A fault that ruptures causing an earthquake can cause a chain reaction of dynamically triggered earthquakes in nearby faults, thus causing a much larger seismic event. What are some high unlikely but still plausible ways to stop this chain reaction of earthquakes, in progress, so that a major city is not destroyed in the end?

  • $\begingroup$ Earthquakes are energy released from built up tension and compression in the plate. One could hypothesize that preventing those secondary releases could potentially lead to a much more dangerous earthquake further down the line - which actually could make a great plot line. 'We tried to fix it and made things worse' isn't a bad plot device in sci fi. Just some thoughts. $\endgroup$ – Sean Boddy Mar 19 '17 at 21:52

It actually may not be that sci-fi at all: lubricating the fault line could mitigate the situation by allowing easy movement of the faults rather than the snapping action that traditionally produces earthquakes.

More explanation for clarity

Earthquakes are the result of pent-up stresses in within the crust of the Earth (technically the interactions at plate boundaries but I'll get to that in a second) suddenly gets released. Generally speaking, the tectonic plates of the Earth are constantly in motion but this motion gets hung up at the plate boundaries due to friction between the plates. Over time this stoppage allows enormous amounts energy to become stored in the deformations of the rocks. You get an earthquake when this pent up stress overcomes the friction binding up the system. The crust of the earth springs back producing the earthquake. The key here is the plates of the earth bind up due to friction between them allowing all this energy to build which inevitably leads to an earthquake.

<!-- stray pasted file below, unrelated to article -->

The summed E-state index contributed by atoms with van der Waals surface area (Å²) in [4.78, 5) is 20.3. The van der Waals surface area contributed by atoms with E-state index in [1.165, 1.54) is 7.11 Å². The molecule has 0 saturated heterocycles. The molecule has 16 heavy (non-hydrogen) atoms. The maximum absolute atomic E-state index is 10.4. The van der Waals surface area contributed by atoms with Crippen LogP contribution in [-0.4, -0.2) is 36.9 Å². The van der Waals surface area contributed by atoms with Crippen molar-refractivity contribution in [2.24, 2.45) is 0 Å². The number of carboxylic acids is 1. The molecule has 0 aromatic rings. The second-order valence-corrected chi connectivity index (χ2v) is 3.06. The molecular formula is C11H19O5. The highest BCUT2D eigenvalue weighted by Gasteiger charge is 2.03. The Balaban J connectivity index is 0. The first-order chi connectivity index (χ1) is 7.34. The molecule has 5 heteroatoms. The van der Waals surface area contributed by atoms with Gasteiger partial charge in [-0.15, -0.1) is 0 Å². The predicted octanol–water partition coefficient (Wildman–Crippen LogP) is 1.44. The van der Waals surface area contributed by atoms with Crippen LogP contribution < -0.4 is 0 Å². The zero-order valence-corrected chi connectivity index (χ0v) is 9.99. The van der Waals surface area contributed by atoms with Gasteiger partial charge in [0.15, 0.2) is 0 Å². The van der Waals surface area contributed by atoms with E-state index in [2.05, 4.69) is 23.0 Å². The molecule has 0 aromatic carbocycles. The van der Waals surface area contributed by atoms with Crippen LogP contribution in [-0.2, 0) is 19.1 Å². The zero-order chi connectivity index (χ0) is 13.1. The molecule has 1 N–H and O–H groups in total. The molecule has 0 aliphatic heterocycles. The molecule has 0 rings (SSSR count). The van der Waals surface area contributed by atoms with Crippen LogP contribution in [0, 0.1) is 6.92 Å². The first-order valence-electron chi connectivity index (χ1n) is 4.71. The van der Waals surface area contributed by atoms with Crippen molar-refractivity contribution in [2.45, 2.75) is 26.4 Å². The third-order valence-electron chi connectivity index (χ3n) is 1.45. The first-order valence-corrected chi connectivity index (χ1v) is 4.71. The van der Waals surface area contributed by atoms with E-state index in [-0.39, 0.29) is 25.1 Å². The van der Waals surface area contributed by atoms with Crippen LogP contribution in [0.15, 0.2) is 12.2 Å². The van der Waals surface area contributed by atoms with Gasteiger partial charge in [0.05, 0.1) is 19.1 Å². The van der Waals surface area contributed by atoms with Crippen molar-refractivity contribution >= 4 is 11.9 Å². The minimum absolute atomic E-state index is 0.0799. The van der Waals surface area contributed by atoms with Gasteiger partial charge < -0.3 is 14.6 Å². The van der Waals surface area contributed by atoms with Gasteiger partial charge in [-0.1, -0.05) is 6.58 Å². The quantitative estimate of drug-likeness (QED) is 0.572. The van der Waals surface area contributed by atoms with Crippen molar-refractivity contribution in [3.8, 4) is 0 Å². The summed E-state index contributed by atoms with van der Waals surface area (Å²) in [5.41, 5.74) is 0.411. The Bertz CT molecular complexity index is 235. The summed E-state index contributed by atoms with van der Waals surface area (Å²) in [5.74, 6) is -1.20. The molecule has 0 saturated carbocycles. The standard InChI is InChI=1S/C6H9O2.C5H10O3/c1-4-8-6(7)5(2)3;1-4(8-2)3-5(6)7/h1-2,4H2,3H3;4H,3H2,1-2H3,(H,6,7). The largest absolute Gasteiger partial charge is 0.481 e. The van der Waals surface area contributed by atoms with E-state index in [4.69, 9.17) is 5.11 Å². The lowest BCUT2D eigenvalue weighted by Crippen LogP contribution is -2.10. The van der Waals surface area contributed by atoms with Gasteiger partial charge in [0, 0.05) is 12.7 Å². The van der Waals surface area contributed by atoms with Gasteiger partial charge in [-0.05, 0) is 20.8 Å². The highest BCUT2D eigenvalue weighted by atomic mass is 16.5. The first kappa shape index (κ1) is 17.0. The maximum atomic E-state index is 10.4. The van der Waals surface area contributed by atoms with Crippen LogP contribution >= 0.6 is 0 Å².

So if you could somehow prevent this stress from building or limiting the magnitude that builds before the slippage, then you can stop or reduce the destructiveness of an earthquake. For example, lubricating it, quite literally putting something between the plates to make them slip past one another more easily. My link references water acting as lubricant, but I've seen ideas of using oils or even nanomachines to facilitate the movement.

  • $\begingroup$ Could you elaborate your answer in greater detail? I am not sure I understand what you mean by "lubricating". This could be a good answer to the question and I would probably upvote it if you described your plan in greater detail. (I didn't read the link as answers should provide all the necessary information as a link can go out-of-date. Maybe a summary of that would be enough?) $\endgroup$ – Secespitus Mar 20 '17 at 13:30
  • $\begingroup$ @Secespitus is my edit satisfactory? $\endgroup$ – Joe Kissling Mar 20 '17 at 15:56
  • $\begingroup$ Perfect! Thanks for the edit; +1 from me $\endgroup$ – Secespitus Mar 20 '17 at 16:11

That depends on how much scify you are willing to accept.

I'm pretty certain it is not yet possible to do that, but as an earthquake is a wave, a wave with correlationfactor -1 would nullify that wave.

Another way would be to reflect the wave by previously having built something that reflects earthquakes deep into the earth.

Or, even further from possible, if you were able to liquidify a big amount of earth around the city but horizontally contained, the earthquake might be reflected at the boundary just as ultrasound waves are reflected on boundaries between air/water or bone/water.


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